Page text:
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Zombibonez

To prototype or not to prototype?

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I have an idea for an MMO that I want to create, but I am not a game developer. I would like advice on how to go about creating the game, given that I have little to no experience. Currently, I have been learning how to use Unity and planned to create a prototype of the game myself. This way I am not just a girl with an idea, and I have something to show when recruiting indie game devs. I do not know how difficult creating a prototype is for a beginner or if that is actually the place I should start. Any advice would be greatly appreciated.

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Any place is a good place to start.  As long as there is motivation behind it. 

My advice is to start small, Unity is a lot of game engine to digest. 

Begin with pen and paper, or text editor/etc.. of choice.  Get every aspect of your game worked out to the finest detail you can.  While you are doing that, work through as many Unity intro level tutorials and c# scripting/coding intro level tutorials as you can find.

Through some of this you should be able to figure out what aspects of this you want to/can tackle yourself.  As well, you will also be building up the documentation and knowledge you will need to recruit assistance. ;)

If you are truly motivated to make this happen, I recommend starting a project blog here on GameDev.net.  It's a great way to stay motivated and to get help/feedback on your progress.

Best of luck with the game idea!

Edited by Septopus

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When you say "MMO", how do you define that? What would be a close competitor when it comes to scale, content, concurrent players, etc.?

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16 minutes ago, Lactose said:

When you say "MMO", how do you define that? What would be a close competitor when it comes to scale, content, concurrent players, etc.?

I am sorry. I misspoke. It is more of an online multiplayer game, not an MMO. There is no persistent, open world that MMOs tend to have. A close competitor would be Darwin Project, and similar games. 

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My opinion on this topic is pretty clear:

ALWAYS start with a prototype.

You never know how good any gamedev idea actually is unity you created the first prototype. During this process, you will find out how much fun certain gameplay ideas you had in mind really are. A lot of times ideas sound super interesting on paper but after making the first prototype you realize it is actually not viable. It would be pretty bad if you found that out after trying to find additional members for your team.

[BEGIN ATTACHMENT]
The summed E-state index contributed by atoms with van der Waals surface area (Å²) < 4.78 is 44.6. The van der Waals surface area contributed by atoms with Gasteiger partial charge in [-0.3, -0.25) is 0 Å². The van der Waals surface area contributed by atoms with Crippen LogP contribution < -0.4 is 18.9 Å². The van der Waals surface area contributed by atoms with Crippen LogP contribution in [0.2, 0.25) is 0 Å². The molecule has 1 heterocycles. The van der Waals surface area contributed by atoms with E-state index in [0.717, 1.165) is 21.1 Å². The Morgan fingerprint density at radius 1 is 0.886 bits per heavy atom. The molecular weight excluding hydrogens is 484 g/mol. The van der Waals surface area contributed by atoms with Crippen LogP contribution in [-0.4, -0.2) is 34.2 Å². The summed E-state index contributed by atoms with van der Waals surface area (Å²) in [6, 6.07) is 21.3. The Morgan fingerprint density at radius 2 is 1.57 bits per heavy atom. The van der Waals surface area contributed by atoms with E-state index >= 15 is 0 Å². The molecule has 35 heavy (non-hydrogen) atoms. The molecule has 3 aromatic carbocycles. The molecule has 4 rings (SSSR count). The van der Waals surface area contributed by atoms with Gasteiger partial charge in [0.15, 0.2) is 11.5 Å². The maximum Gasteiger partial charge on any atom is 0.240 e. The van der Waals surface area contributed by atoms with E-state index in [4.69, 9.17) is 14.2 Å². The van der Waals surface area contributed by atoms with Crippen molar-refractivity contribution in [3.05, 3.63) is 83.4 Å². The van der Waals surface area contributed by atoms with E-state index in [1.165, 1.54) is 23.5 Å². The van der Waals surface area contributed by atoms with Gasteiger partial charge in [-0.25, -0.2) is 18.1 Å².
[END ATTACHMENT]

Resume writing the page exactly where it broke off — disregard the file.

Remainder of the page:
How difficult making your first prototype will depend a lot on what the core gameplay elements of your game are. When it comes to MMOs you have to think a lot about networking stuff and scaling of your game for a lot of players. I would recommend getting a good idea about the network part of your game first. It usually is pretty tough to add network stuff to a project when a lot of parts of the game are already done. 

For a very first project, this sounds like a big challenge. I would recommend starting small. Try to build a simple multiplayer game to understand what to think about when it comes to multiplayer games. After this try focusing on the main core gameplay elements. 

Last but not least let other people test your idea. This is usually the easiest idea to find out how good your idea actually is. As Septopus already said. Starting a blog here on GameDev is a very good idea.

Good luck with your project! :) 

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I don't have much experience with game development, but I feel I can offer some food for thought because I too have thought about starting a game project and what I'd like to see when joining a game project.

I assume you have a strong vision for the game. Make a design document that explains the game clearly and concisely from a purely functional point of view (don't worry about the technical aspects yet). I use mind mapping software to begin my game planning before proper documentation. Do not be wordy or convoluted with your ideas.

I'd post your game idea (mechanics, setting, style, etc.) and use that to entice people that have a passion for YOUR vision of the game. Drawings, diagrams and descriptions will be important because you're selling an idea to people that have to pay with their time and energy. Treat your request for developers very seriously and as professionally as you can.

What strengths do you bring to the table? You have a game idea, but how do you see your role in the project? Be honest and upfront with everyone you communicate with.

I'm not entirely sure that you need to make a prototype though. I mean, if you can articulate your idea well enough, what will a rough prototype truly accomplish? Unless the concept of the game is based on a unique mechanic that really hasn't been seen before, what games are you borrowing your ideas from? If you want to make a prototype mostly to hone your skillset, that is another matter entirely and I'd urge you to not drag others into a project that you are still figuring out the basics in.